Oh, what did I do?

OK – so I sent a little email to the Superintendent of our local schools. It was just a tiny little concern voiced by a parent who is frustrated with the school system.

See, if you went to my local school district’s website – their logo at the top of their site (as well as on any letterhead, memos, newsletters, etc) states “Communication is a #1 priority”.

I beg to differ.

I can’t get my kids teachers on the phone, much less attempt at any form of decent communication. There are two very small windows of opportunity to get a teacher on the phone. Between 8a.m. and 8:30a.m. and then again between 3p.m. and 3:30p.m – – see, the school stops answering the phone altogether at 3:30 and a parent gets dumped into voicemail. By the time I actually get my kids teachers on the phone regarding, say, a late homework issue – – my kid has already lied to me about homework, the said homework is already seriously overdue and he/she has, by now, gotten an F.

Here’s the email that I sent:

Mr. E**** –

Allow me to introduce myself. My name is Lisa S**** and I have two children in the West Bend School System – – they are in 8th and 7th grades at B***** Middle School.

I’m always looking for ways to help and assist my kids, and their teachers, to make their school life as successful as possible. I’m convinced that the key to that success is communication and cooperation between parents and teachers. I try to make it as easy as possible for their teachers to contact me whenever possible.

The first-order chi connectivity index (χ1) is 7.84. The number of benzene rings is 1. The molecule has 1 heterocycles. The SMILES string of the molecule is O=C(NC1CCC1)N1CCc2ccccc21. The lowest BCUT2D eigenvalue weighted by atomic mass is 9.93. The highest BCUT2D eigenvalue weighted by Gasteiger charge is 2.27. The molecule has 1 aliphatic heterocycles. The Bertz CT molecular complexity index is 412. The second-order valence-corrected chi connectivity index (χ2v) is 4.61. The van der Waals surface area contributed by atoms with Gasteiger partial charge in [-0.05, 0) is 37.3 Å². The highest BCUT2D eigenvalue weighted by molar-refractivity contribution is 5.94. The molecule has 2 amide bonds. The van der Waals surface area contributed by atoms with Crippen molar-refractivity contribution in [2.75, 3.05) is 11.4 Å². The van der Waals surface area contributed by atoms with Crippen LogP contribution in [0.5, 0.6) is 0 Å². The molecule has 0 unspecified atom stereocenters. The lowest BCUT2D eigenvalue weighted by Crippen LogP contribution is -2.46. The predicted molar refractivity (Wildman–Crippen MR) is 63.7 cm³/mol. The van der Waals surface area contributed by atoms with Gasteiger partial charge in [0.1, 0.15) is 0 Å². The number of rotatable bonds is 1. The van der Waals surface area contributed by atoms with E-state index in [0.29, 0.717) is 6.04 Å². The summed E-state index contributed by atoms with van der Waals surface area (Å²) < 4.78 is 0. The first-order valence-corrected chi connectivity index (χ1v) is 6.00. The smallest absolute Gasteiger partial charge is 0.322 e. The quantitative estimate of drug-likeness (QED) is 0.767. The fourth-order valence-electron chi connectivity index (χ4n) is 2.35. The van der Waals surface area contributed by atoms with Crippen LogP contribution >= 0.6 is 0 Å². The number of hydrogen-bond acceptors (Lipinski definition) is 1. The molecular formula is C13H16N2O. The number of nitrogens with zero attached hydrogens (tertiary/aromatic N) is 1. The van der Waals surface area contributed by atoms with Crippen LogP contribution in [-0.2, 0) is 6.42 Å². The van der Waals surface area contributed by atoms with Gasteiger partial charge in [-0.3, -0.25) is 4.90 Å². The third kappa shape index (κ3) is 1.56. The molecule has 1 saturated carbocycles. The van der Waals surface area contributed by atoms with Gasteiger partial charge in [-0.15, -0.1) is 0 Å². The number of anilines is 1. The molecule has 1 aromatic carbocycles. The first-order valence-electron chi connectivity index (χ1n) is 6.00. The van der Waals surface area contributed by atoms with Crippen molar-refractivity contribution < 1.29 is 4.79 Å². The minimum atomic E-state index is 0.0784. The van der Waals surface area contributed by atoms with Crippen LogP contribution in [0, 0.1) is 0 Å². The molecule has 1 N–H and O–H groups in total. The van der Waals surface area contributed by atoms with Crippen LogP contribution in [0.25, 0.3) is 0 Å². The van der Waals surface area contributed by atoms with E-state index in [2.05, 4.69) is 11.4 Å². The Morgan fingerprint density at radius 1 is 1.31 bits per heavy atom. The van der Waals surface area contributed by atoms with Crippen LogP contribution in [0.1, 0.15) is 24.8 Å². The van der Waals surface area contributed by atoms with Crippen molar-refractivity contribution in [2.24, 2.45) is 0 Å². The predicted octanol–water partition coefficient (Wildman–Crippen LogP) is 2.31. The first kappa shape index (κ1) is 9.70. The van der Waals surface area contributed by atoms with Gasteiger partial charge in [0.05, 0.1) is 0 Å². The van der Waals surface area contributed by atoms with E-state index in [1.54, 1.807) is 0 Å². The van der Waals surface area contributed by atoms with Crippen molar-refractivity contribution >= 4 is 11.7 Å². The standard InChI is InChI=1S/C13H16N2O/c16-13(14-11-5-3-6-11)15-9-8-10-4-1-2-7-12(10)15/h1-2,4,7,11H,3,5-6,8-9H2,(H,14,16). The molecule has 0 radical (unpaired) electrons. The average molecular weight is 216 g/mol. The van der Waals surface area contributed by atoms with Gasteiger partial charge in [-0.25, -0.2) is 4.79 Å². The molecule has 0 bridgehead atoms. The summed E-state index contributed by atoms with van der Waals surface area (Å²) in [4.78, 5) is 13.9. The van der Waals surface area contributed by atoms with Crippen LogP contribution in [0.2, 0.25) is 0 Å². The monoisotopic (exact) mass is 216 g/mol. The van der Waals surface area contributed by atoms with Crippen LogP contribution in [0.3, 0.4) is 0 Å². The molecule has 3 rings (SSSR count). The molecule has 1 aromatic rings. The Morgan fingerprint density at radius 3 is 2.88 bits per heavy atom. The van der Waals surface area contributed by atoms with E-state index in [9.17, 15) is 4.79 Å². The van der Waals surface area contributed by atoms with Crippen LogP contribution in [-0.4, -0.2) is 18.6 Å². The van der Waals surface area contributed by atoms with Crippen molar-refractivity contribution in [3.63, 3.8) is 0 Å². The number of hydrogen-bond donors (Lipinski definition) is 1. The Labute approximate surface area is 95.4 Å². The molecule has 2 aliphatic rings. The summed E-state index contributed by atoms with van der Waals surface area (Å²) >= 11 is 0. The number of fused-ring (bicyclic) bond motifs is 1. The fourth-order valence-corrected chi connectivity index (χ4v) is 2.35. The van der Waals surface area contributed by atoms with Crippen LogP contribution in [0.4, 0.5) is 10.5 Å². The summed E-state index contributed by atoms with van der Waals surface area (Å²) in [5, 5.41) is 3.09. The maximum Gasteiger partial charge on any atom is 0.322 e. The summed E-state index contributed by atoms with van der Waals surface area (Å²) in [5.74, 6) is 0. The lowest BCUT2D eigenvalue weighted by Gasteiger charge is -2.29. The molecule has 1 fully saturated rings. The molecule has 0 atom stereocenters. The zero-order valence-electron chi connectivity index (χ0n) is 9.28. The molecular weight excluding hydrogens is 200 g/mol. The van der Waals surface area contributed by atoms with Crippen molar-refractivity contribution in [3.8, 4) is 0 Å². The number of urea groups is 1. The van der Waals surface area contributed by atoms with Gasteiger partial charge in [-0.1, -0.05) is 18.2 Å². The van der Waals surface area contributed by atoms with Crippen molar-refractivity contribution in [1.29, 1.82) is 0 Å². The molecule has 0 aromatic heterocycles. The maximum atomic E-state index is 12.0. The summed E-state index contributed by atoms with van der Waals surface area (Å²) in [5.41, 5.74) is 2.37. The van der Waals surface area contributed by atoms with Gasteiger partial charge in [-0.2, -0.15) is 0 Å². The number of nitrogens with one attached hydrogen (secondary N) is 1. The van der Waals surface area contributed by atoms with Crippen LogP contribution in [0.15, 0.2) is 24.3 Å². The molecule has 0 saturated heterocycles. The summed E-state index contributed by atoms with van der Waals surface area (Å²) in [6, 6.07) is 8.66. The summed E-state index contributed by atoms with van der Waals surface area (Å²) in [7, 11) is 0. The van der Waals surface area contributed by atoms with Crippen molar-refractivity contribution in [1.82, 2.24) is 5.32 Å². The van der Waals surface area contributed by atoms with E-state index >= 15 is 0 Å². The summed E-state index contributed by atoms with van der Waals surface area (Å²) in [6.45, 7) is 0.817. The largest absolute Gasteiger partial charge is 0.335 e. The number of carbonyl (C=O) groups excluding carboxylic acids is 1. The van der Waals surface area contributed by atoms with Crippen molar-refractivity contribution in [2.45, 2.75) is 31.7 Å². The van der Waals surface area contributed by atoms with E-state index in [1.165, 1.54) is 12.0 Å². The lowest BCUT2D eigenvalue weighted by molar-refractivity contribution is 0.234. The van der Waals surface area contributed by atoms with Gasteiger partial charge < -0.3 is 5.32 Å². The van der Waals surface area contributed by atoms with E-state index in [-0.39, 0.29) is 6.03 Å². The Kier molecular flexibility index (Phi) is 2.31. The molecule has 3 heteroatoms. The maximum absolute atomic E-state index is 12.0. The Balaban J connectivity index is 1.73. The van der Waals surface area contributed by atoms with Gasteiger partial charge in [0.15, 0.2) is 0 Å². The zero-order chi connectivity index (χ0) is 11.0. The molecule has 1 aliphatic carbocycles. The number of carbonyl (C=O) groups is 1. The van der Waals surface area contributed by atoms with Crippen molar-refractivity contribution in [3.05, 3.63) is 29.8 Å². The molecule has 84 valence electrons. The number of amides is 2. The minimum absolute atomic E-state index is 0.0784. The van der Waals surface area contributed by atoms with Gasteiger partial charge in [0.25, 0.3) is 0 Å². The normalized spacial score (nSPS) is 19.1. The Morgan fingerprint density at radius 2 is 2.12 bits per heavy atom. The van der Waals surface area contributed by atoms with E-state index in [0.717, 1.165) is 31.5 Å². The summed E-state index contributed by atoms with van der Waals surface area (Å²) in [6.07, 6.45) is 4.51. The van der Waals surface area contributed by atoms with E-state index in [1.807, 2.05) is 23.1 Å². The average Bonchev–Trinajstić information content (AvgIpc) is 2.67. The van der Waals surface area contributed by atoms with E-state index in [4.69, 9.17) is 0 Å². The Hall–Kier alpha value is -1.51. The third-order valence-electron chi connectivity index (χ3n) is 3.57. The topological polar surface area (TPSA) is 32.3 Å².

I’ve noticed, through the years, that it is not the easiest to get in contact with the teachers at school. The phone is busy, the teachers aren’t available or I need to call back at a different time during the day. It always seems like a run around.

Most of my questions involve homework that is due, homework that is past due, ect.

Last year, my daughter was in House 6-2 at B*****. Mrs. N*****, and her peers, did an EXCELLENT job at updating the House 6-2 website I could log into that website every single day and know what homework my daughter had due the next day. I could look to see if she had any past due homework that she needed to get caught up on. I could also view class activities, calendars and emails for her various teachers. I was able to avoid late homework, detentions and dropping grades just simply by having that electronic information available for the parents. I’m not sure how many parents utilized that website – – I’m sure if more knew about it, they certainly would!

This was an invaluable tool that I used every single day to help my daughter through sixth grade.

Unfortunately, this year – my son’s House 8-2 and my daughter’s House 7-2, do not seem to update their website at all. I’m going to miss that tool a great deal this year as I struggle through the school’s phone system, leave messages and wait a few days while I play phone tag with the school teachers and administrators – which, sometimes, is already too late and my children’s grades have been affected by something that could have reached a solution a few days earlier.

I would like to suggest a few things, if I may.